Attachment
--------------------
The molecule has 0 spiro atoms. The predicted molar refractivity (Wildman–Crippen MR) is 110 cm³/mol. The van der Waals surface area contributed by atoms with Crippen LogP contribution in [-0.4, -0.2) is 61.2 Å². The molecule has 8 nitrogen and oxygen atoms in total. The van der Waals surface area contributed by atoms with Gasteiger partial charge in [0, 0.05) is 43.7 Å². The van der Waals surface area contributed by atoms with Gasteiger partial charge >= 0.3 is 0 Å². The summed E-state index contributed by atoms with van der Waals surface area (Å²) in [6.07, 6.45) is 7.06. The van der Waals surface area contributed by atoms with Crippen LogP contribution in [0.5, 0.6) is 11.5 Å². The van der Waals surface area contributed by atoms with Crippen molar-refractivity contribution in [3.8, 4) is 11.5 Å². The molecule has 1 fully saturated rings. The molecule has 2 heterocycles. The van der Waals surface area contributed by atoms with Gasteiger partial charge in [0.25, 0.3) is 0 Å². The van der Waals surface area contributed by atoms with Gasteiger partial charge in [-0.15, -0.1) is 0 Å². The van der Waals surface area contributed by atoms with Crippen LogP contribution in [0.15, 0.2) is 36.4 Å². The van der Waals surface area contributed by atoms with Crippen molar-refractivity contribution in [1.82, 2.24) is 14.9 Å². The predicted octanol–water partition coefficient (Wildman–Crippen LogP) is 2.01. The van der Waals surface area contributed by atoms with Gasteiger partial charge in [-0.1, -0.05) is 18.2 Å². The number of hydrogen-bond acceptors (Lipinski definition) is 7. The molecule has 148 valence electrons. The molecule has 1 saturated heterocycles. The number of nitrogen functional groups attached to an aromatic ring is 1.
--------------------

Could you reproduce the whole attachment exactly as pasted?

The molecule has 0 spiro atoms. The predicted molar refractivity (Wildman–Crippen MR) is 110 cm³/mol. The van der Waals surface area contributed by atoms with Crippen LogP contribution in [-0.4, -0.2) is 61.2 Å². The molecule has 8 nitrogen and oxygen atoms in total. The van der Waals surface area contributed by atoms with Gasteiger partial charge in [0, 0.05) is 43.7 Å². The van der Waals surface area contributed by atoms with Gasteiger partial charge >= 0.3 is 0 Å². The summed E-state index contributed by atoms with van der Waals surface area (Å²) in [6.07, 6.45) is 7.06. The van der Waals surface area contributed by atoms with Crippen LogP contribution in [0.5, 0.6) is 11.5 Å². The van der Waals surface area contributed by atoms with Crippen molar-refractivity contribution in [3.8, 4) is 11.5 Å². The molecule has 1 fully saturated rings. The molecule has 2 heterocycles. The van der Waals surface area contributed by atoms with Gasteiger partial charge in [0.25, 0.3) is 0 Å². The van der Waals surface area contributed by atoms with Gasteiger partial charge in [-0.15, -0.1) is 0 Å². The van der Waals surface area contributed by atoms with Crippen LogP contribution in [0.15, 0.2) is 36.4 Å². The van der Waals surface area contributed by atoms with Crippen molar-refractivity contribution in [1.82, 2.24) is 14.9 Å². The predicted octanol–water partition coefficient (Wildman–Crippen LogP) is 2.01. The van der Waals surface area contributed by atoms with Gasteiger partial charge in [-0.1, -0.05) is 18.2 Å². The number of hydrogen-bond acceptors (Lipinski definition) is 7. The molecule has 148 valence electrons. The molecule has 1 saturated heterocycles. The number of nitrogen functional groups attached to an aromatic ring is 1.